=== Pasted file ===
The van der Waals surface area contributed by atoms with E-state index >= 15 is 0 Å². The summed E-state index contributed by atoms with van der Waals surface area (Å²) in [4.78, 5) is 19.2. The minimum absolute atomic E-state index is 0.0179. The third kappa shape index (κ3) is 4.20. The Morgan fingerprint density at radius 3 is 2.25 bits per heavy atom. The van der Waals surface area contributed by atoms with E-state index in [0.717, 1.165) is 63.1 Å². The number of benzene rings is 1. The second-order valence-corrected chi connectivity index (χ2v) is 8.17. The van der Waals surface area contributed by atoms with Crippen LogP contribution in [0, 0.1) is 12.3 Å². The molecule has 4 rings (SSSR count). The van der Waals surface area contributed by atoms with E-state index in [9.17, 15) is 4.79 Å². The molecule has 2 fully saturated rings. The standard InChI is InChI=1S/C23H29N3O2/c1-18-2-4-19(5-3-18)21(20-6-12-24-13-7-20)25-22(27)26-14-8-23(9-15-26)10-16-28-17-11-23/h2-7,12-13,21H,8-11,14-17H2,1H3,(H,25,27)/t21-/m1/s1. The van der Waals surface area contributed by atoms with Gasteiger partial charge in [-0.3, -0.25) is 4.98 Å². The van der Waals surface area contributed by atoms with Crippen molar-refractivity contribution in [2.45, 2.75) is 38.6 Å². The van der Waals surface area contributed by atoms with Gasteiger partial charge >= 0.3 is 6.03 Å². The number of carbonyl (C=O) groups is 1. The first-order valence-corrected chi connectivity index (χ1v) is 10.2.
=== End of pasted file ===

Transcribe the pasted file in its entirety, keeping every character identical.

The van der Waals surface area contributed by atoms with E-state index >= 15 is 0 Å². The summed E-state index contributed by atoms with van der Waals surface area (Å²) in [4.78, 5) is 19.2. The minimum absolute atomic E-state index is 0.0179. The third kappa shape index (κ3) is 4.20. The Morgan fingerprint density at radius 3 is 2.25 bits per heavy atom. The van der Waals surface area contributed by atoms with E-state index in [0.717, 1.165) is 63.1 Å². The number of benzene rings is 1. The second-order valence-corrected chi connectivity index (χ2v) is 8.17. The van der Waals surface area contributed by atoms with Crippen LogP contribution in [0, 0.1) is 12.3 Å². The molecule has 4 rings (SSSR count). The van der Waals surface area contributed by atoms with E-state index in [9.17, 15) is 4.79 Å². The molecule has 2 fully saturated rings. The standard InChI is InChI=1S/C23H29N3O2/c1-18-2-4-19(5-3-18)21(20-6-12-24-13-7-20)25-22(27)26-14-8-23(9-15-26)10-16-28-17-11-23/h2-7,12-13,21H,8-11,14-17H2,1H3,(H,25,27)/t21-/m1/s1. The van der Waals surface area contributed by atoms with Gasteiger partial charge in [-0.3, -0.25) is 4.98 Å². The van der Waals surface area contributed by atoms with Crippen molar-refractivity contribution in [2.45, 2.75) is 38.6 Å². The van der Waals surface area contributed by atoms with Gasteiger partial charge >= 0.3 is 6.03 Å². The number of carbonyl (C=O) groups is 1. The first-order valence-corrected chi connectivity index (χ1v) is 10.2.